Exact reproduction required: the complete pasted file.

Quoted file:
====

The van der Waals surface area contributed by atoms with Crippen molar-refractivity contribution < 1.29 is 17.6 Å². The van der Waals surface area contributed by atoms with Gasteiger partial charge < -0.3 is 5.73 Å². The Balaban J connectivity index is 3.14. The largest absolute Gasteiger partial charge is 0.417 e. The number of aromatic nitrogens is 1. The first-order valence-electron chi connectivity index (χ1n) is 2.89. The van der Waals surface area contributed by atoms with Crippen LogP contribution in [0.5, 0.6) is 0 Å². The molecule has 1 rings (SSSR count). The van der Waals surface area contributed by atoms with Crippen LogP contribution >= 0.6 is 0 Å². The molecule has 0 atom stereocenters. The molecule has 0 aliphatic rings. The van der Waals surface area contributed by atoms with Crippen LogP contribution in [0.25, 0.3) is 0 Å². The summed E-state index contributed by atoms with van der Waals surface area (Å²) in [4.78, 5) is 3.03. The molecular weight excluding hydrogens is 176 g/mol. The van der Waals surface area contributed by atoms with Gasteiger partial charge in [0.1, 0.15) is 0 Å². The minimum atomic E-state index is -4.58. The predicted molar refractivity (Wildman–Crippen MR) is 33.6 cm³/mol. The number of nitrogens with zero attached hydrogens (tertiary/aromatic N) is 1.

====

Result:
The van der Waals surface area contributed by atoms with Crippen molar-refractivity contribution < 1.29 is 17.6 Å². The van der Waals surface area contributed by atoms with Gasteiger partial charge < -0.3 is 5.73 Å². The Balaban J connectivity index is 3.14. The largest absolute Gasteiger partial charge is 0.417 e. The number of aromatic nitrogens is 1. The first-order valence-electron chi connectivity index (χ1n) is 2.89. The van der Waals surface area contributed by atoms with Crippen LogP contribution in [0.5, 0.6) is 0 Å². The molecule has 1 rings (SSSR count). The van der Waals surface area contributed by atoms with Crippen LogP contribution >= 0.6 is 0 Å². The molecule has 0 atom stereocenters. The molecule has 0 aliphatic rings. The van der Waals surface area contributed by atoms with Crippen LogP contribution in [0.25, 0.3) is 0 Å². The summed E-state index contributed by atoms with van der Waals surface area (Å²) in [4.78, 5) is 3.03. The molecular weight excluding hydrogens is 176 g/mol. The van der Waals surface area contributed by atoms with Gasteiger partial charge in [0.1, 0.15) is 0 Å². The minimum atomic E-state index is -4.58. The predicted molar refractivity (Wildman–Crippen MR) is 33.6 cm³/mol. The number of nitrogens with zero attached hydrogens (tertiary/aromatic N) is 1.